dark forest with path leading to a light clearing

When you notice ice cream, why do you want to eat it? When you notice a tarantula, why do you want to get away? When you notice a hottie, why do you want to have sex?

Isn’t it interesting that certain aspects of your surroundings incessantly draw your attention, while you have trouble noticing other aspects at all? In his book Why Buddhism Is True, Robert Wright explains that feelings are so powerful because “the human brain was designed—by natural selection—to mislead us, even enslave us.”

In other words, due to natural selection, over long periods of time humans began to have feelings that guided them toward things that kept them alive and having children and away from things that prevented them from staying alive and having children. Wright explains that feelings are thus not always accurate guides to what is true, logical, or conducive to happiness. They are merely rough approximations of what worked to keep people alive and having kids in the past.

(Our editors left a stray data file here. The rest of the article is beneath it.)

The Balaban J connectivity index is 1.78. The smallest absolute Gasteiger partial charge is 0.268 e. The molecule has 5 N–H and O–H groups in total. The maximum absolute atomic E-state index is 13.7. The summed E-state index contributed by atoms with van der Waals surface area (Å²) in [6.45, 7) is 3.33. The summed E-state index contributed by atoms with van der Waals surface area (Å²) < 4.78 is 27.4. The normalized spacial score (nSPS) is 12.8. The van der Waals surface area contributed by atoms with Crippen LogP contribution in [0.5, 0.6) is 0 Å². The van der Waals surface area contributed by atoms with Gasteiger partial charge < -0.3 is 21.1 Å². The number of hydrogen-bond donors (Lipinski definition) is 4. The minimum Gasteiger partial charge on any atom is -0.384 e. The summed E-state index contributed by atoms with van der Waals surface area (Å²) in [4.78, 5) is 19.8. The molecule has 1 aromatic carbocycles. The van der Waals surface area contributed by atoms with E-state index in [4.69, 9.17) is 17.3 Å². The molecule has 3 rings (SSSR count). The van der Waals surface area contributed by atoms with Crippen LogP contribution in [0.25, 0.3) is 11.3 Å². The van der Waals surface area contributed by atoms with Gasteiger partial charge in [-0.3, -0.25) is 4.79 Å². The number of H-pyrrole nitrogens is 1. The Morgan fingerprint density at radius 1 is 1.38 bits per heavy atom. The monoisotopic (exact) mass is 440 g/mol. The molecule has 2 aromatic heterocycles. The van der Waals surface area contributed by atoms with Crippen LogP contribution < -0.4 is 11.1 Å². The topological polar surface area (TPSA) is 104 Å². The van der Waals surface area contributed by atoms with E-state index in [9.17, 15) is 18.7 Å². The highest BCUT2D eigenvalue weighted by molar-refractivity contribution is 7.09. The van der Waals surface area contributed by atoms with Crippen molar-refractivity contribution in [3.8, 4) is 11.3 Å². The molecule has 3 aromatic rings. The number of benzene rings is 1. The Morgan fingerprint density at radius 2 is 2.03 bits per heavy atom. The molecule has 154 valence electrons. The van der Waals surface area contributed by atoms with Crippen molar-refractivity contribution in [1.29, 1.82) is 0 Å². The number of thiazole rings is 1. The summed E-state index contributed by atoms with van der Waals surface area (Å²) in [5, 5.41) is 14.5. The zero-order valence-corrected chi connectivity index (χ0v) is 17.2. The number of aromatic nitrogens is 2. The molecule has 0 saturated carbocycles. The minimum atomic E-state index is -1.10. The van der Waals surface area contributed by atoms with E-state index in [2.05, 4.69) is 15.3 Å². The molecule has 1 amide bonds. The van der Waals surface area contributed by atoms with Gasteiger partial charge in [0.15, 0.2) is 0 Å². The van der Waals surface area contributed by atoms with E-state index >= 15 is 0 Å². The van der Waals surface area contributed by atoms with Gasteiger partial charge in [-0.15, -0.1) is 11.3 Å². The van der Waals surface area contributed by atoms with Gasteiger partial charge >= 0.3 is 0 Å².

Furthermore, natural selection works so slowly that it’s not the recent past that feelings reference, but the ancient past. Things that served our hunter-gatherer ancestors well, but aren’t productive in the modern world, are still “programmed” in our brains as good, and vice versa.

As if all of this weren’t fascinating enough, Wright goes on to intersect evolutionary psychology with a major world religion. Buddhist teachings and meditation practices, it turns out, can help us recognize our feelings as the evolutionary gimmicks they are, and learn to make decisions at a higher level.

When you think about the deceptiveness of feelings . . . how does that make you feel?